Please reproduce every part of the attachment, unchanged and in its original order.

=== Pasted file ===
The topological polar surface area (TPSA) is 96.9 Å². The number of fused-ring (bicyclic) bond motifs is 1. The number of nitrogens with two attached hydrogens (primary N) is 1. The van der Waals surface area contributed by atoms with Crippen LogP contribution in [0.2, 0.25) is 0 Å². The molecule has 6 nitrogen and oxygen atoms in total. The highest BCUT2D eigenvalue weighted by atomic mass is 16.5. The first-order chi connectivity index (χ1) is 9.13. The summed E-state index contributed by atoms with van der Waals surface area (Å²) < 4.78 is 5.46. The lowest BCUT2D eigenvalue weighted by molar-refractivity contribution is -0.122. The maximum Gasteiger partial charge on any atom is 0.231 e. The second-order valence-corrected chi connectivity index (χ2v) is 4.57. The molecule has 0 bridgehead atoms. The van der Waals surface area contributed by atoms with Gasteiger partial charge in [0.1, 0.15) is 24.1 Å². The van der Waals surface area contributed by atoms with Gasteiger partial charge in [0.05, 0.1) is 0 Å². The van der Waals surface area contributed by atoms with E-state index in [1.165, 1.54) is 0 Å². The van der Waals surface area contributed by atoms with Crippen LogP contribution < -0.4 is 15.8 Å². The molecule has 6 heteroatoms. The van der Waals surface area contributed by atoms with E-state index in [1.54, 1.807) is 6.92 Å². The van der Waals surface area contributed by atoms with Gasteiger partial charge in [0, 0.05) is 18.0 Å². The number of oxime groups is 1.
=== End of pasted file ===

The topological polar surface area (TPSA) is 96.9 Å². The number of fused-ring (bicyclic) bond motifs is 1. The number of nitrogens with two attached hydrogens (primary N) is 1. The van der Waals surface area contributed by atoms with Crippen LogP contribution in [0.2, 0.25) is 0 Å². The molecule has 6 nitrogen and oxygen atoms in total. The highest BCUT2D eigenvalue weighted by atomic mass is 16.5. The first-order chi connectivity index (χ1) is 9.13. The summed E-state index contributed by atoms with van der Waals surface area (Å²) < 4.78 is 5.46. The lowest BCUT2D eigenvalue weighted by molar-refractivity contribution is -0.122. The maximum Gasteiger partial charge on any atom is 0.231 e. The second-order valence-corrected chi connectivity index (χ2v) is 4.57. The molecule has 0 bridgehead atoms. The van der Waals surface area contributed by atoms with Gasteiger partial charge in [0.1, 0.15) is 24.1 Å². The van der Waals surface area contributed by atoms with Gasteiger partial charge in [0.05, 0.1) is 0 Å². The van der Waals surface area contributed by atoms with E-state index in [1.165, 1.54) is 0 Å². The van der Waals surface area contributed by atoms with Crippen LogP contribution < -0.4 is 15.8 Å². The molecule has 6 heteroatoms. The van der Waals surface area contributed by atoms with E-state index in [1.54, 1.807) is 6.92 Å². The van der Waals surface area contributed by atoms with Gasteiger partial charge in [0, 0.05) is 18.0 Å². The number of oxime groups is 1.